On Thursday shares of GameStop fell 44%, and were halted no fewer than a dozen times for volatility. And shares of Bed, Bath & Beyond (BBBY), BlackBerry (BB), Express (EXPR), and AMC (AMC) all fell more than 35%.
The Dow and the S&P 500, meanwhile, gained just under 1%.
And with Friday’s session marking the end of the month — and huge amounts of outstanding options set to expire — all hell may break loose yet again.
Meanwhile, answering questions about what this all means are still speculative at best and oftentimes something far worse.
In a column published Thursday on Business Insider, Bespoke Investment Group strategist George Pearkes urged restraint in opining on what this episode means. Suggestions made earlier this week, such as the idea that male sexual repression is a part of this story, show how far awry the conversation has gone.
And while we remain far away from anything like a resolution to this saga, Thursday seemed to offer clarity on the question of who will the public blame for a market situation that’s spun out of control.
By Myles Udland, a reporter and anchor for Yahoo Finance Live. Follow him at @MylesUdland
What to watch today
8:30 a.m. ET: Personal income, December (0.1% expected, -1.1% in November)
8:30 a.m. ET: Personal spending, December (-0.4% expected, -0.4% in November)
8:30 a.m. ET: Employment cost index, 4Q (0.5% expected, 0.5% in 3Q)
8:30 a.m. ET: PCE Core Deflator, month-over-month, December (0.3% expected, 0.0% in November)
8:30 a.m. ET: PCE Core Deflator, year-over-year, December (1.3% expected, 1.4% in November)
9:45 a.m. ET: MNI Chicago PMI, January (58.3 expected, 59.5 in December)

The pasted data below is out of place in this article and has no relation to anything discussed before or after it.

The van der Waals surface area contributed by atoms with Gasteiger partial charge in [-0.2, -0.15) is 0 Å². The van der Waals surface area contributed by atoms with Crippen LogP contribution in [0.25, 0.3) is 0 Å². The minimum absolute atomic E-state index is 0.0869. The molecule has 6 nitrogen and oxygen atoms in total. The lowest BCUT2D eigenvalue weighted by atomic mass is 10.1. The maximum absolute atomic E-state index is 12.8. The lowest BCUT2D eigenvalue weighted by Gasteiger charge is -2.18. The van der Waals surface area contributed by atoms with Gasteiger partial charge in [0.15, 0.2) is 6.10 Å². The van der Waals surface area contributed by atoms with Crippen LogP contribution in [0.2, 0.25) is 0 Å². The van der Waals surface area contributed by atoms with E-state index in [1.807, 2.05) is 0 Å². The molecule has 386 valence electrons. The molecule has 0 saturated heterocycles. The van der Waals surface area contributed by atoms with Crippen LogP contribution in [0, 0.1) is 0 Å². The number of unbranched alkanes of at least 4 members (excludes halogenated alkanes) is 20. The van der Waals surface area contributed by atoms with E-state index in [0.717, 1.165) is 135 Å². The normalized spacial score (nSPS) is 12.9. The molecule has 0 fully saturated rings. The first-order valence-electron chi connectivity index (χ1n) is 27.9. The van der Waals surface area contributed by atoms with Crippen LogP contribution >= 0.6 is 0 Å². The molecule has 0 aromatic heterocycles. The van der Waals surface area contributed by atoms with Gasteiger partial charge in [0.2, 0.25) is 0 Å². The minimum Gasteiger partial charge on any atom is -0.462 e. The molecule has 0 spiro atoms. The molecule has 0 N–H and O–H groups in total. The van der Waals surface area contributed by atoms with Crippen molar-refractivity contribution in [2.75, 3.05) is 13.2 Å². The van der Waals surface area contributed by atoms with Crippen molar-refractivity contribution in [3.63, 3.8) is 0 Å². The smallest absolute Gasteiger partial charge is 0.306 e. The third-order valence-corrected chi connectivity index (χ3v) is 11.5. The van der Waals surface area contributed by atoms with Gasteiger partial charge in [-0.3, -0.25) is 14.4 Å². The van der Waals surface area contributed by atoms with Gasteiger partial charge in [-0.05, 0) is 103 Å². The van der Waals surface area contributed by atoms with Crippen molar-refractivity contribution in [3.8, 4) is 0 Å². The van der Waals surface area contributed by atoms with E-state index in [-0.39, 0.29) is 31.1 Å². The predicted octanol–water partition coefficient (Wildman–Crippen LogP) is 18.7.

10:00 a.m. ET: Pending home sales, month-over-month, December (-1.0% expected, -2.6% in November)
10:00 a.m. ET: University of Michigan Consumer Sentiment, January final (87.7 in prior print)
6:30 a.m. ET: Honeywell (HON) is expected to report adjusted earnings of $2.00 per share on revenue of $8.40 billion
6:30 a.m. ET: L3Harris Technologies (LHX) is expected to report adjusted earnings of $3.09 per share on revenue of $4.88 billion
6:30 a.m. ET: Eli Lilly and Co. (LLY) is expected to report adjusted earnings of $2.38 per share on revenue of $7.30 billion
6:30 a.m. ET: Caterpillar (CAT) is expected to report adjusted earnings of $1.45 per share on revenue of $10.48 billion
6:30 a.m. ET: Synchrony Financial (SYF) is expected to report adjusted earnings of 91 cents per share on revenue of $2.72 billion
6:45 a.m. ET: Chevron (CVX) is expected to report adjusted earnings of 7 cents per share on revenue of $26.49 billion
6:55 a.m. ET: Colgate-Palmolive (CL) is expected to report adjusted earnings of 77 cents per share on revenue of $4.15 billion
7:00 a.m. ET: Charter Communications (CHTR) is expected to report adjusted earnings of $4.78 per share on revenue of $12.59 billion
European stocks sink on short squeeze worries despite resilient GDP data [Yahoo Finance UK]
Day-trader favorites rally again as Robinhood eases trading ban [Bloomberg]